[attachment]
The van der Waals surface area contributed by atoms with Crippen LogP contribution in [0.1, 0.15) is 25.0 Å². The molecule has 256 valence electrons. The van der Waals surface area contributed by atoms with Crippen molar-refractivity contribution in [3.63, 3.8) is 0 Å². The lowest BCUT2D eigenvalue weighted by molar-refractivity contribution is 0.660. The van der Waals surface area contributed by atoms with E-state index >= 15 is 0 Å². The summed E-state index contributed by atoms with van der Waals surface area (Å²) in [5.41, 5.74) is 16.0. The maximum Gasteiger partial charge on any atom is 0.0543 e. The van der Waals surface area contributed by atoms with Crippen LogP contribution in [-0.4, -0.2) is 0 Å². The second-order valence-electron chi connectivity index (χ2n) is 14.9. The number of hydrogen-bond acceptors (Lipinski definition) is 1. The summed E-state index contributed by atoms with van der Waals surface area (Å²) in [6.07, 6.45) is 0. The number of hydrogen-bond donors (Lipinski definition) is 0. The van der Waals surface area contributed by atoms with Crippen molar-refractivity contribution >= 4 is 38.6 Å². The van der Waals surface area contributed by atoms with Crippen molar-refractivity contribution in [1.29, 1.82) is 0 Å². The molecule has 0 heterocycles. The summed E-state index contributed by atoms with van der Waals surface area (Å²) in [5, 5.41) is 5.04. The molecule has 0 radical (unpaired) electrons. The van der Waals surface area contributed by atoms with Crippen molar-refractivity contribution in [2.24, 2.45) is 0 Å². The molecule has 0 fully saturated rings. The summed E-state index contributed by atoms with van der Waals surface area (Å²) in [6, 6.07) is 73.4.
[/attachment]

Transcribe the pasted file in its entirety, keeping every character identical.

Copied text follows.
The van der Waals surface area contributed by atoms with Crippen LogP contribution in [0.1, 0.15) is 25.0 Å². The molecule has 256 valence electrons. The van der Waals surface area contributed by atoms with Crippen molar-refractivity contribution in [3.63, 3.8) is 0 Å². The lowest BCUT2D eigenvalue weighted by molar-refractivity contribution is 0.660. The van der Waals surface area contributed by atoms with E-state index >= 15 is 0 Å². The summed E-state index contributed by atoms with van der Waals surface area (Å²) in [5.41, 5.74) is 16.0. The maximum Gasteiger partial charge on any atom is 0.0543 e. The van der Waals surface area contributed by atoms with Crippen LogP contribution in [-0.4, -0.2) is 0 Å². The second-order valence-electron chi connectivity index (χ2n) is 14.9. The number of hydrogen-bond acceptors (Lipinski definition) is 1. The summed E-state index contributed by atoms with van der Waals surface area (Å²) in [6.07, 6.45) is 0. The number of hydrogen-bond donors (Lipinski definition) is 0. The van der Waals surface area contributed by atoms with Crippen molar-refractivity contribution >= 4 is 38.6 Å². The van der Waals surface area contributed by atoms with Crippen molar-refractivity contribution in [1.29, 1.82) is 0 Å². The molecule has 0 heterocycles. The summed E-state index contributed by atoms with van der Waals surface area (Å²) in [5, 5.41) is 5.04. The molecule has 0 radical (unpaired) electrons. The van der Waals surface area contributed by atoms with Crippen molar-refractivity contribution in [2.24, 2.45) is 0 Å². The molecule has 0 fully saturated rings. The summed E-state index contributed by atoms with van der Waals surface area (Å²) in [6, 6.07) is 73.4.